Notice, Nurture, Develop & Deploy – Part I

Tim Price“Notice, Nurture, Develop and Deploy” is a one sentence plan for the multiplication of ministry leaders.  Taking notice of something or someone is more than seeing them.  It’s observing them, taking note of them, giving them full attention.  The gift of noticing when someone arrives, walks into a room, or leaves you a message is powerful all by itself, especially for younger people.  Couple this with a desire to help awaken in them something they may not see in themselves, and it’s truly life changing!   

 

I have been in conversations when someone will tell me a dream about what they want to do.  One of the phrases that I like to mention in our conversation is that “there are just not that many people out there in the world thinking that they want to…  [fill in the blank] plant a church, put on a musical of grandiose proportions, teach children, open a shelter, start a ministry, start an orphanage in India, etc. ”  It’s a sentence of awakening.  God gives us each desires and when they are pinpointed, talked about, given some energy – noticed – it’s like something begins to grow!  We don’t know how exactly it happens… but like a garden, it just grows.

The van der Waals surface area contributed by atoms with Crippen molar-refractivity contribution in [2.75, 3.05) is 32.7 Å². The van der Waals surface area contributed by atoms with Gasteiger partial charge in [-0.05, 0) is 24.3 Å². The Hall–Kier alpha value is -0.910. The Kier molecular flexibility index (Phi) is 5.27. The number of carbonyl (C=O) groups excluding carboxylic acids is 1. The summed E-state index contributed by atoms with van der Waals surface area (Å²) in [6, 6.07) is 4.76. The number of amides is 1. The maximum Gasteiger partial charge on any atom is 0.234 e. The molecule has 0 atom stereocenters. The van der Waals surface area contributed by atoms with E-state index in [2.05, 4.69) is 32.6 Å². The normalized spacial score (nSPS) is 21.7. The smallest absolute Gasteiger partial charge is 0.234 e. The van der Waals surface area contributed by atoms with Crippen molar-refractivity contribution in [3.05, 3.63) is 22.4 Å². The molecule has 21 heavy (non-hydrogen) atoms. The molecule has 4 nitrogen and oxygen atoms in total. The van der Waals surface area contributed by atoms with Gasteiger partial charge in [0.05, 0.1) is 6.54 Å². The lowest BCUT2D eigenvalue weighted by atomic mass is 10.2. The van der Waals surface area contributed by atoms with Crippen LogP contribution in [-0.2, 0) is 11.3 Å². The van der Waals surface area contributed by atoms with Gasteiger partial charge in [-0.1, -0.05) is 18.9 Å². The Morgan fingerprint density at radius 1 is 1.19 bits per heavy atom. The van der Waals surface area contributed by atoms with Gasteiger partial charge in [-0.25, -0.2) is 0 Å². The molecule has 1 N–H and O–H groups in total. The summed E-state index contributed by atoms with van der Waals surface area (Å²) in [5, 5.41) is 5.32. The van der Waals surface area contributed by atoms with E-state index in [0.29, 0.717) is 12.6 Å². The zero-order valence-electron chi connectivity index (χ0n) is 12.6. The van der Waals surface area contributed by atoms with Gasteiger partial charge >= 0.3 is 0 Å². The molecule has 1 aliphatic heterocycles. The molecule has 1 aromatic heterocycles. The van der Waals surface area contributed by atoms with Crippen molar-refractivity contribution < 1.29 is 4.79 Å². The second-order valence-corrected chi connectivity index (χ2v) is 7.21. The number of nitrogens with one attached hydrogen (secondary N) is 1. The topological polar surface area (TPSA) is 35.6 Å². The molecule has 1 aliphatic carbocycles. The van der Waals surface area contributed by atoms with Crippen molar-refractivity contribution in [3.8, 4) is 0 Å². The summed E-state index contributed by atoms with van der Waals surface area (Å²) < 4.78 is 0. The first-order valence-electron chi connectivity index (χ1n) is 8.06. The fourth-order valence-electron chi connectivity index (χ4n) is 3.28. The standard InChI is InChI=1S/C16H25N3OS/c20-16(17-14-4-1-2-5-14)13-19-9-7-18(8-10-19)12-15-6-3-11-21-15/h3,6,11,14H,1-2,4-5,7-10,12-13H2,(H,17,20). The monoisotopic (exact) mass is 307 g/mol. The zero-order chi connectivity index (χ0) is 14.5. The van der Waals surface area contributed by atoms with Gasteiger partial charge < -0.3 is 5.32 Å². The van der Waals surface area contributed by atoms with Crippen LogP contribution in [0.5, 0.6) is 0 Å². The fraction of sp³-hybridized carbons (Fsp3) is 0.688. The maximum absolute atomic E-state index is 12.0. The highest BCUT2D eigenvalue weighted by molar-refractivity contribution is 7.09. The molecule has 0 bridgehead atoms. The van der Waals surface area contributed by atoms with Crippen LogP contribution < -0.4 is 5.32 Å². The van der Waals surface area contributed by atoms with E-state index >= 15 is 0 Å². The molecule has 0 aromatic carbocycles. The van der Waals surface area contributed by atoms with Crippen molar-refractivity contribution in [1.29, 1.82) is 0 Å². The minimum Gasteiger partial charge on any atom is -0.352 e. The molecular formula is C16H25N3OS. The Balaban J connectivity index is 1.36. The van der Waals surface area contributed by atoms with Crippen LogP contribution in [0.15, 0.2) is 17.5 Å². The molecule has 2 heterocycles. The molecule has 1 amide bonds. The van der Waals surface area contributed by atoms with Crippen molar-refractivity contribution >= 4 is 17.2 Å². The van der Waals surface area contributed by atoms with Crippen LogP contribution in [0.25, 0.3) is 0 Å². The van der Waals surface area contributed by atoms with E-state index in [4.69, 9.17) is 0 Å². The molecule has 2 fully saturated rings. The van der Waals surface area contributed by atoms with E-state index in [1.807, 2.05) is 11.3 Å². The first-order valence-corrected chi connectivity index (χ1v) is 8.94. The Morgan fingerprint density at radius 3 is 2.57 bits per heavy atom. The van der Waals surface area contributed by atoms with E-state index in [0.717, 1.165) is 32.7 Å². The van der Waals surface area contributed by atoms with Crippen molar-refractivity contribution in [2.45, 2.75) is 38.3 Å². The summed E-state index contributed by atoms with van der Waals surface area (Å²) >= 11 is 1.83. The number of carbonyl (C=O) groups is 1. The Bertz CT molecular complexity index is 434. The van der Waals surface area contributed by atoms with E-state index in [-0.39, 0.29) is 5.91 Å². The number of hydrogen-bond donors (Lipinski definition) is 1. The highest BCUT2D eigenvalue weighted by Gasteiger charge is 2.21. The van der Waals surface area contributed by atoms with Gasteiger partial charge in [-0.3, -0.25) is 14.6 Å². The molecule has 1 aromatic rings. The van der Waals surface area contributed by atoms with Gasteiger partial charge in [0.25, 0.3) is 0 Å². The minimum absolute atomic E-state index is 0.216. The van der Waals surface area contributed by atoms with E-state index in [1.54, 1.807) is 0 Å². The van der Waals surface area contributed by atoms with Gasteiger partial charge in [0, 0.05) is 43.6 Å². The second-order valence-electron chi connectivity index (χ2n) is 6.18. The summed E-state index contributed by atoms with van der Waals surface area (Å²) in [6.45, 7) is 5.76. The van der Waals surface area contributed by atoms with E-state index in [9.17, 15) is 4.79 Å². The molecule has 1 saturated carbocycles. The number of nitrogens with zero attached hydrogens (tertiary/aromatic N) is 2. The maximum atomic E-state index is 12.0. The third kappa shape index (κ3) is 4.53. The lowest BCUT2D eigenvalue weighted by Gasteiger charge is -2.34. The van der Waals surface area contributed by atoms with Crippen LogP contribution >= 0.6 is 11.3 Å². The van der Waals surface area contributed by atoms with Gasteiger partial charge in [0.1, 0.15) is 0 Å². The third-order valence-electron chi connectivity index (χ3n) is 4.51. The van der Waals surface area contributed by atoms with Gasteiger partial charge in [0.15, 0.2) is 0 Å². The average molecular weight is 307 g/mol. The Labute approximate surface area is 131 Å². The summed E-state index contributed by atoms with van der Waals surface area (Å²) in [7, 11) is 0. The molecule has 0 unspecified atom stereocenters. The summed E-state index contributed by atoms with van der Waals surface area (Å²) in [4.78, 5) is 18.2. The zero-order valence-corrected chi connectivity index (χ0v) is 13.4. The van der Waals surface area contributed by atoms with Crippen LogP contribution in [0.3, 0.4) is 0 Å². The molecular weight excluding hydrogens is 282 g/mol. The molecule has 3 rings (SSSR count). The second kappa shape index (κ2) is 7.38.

It’s one of our jobs as Christian leaders to notice people.  To take time to give new people we meet full attention.  To take time to stop and listen to a student play music or read something.  To see a student involved in one of her activities and giving her encouragement.  To actively pursue the art of observing people’s gifts for the purpose of helping them find their niche in the ministry of the kingdom.

 

There are times when you might see potential in someone and notice that they have natural instincts toward a certain aspect of ministry.  Since this is the first in four steps of multiplication of ministry leaders, you do want to notice the people around who have some gifts or desires for growing into roles in this way.  Don’t feel badly if not everyone has the same gifts.  That’s totally fine and actually perfectly designed.  Noticing one person doesn’t mean that others don’t have a chance to be noticed in other ways.  Develop the art of noticing without downplaying the gifts of others.  Be genuine.  Be authentic. 

 

Don’t be stingy with your noticing.  You don’t want to be fake, but don’t hold words back.  Give people, especially people under 18, the gift of being noticed.  The approval of two thumbs up, a smile and a nod, a short text or a hand written note might the foundation for helping to develop in another person a strong leadership capacity. 

 

Once you have noticed someone around who has a potential and desire for ministry leadership, you begin to nurture them. 

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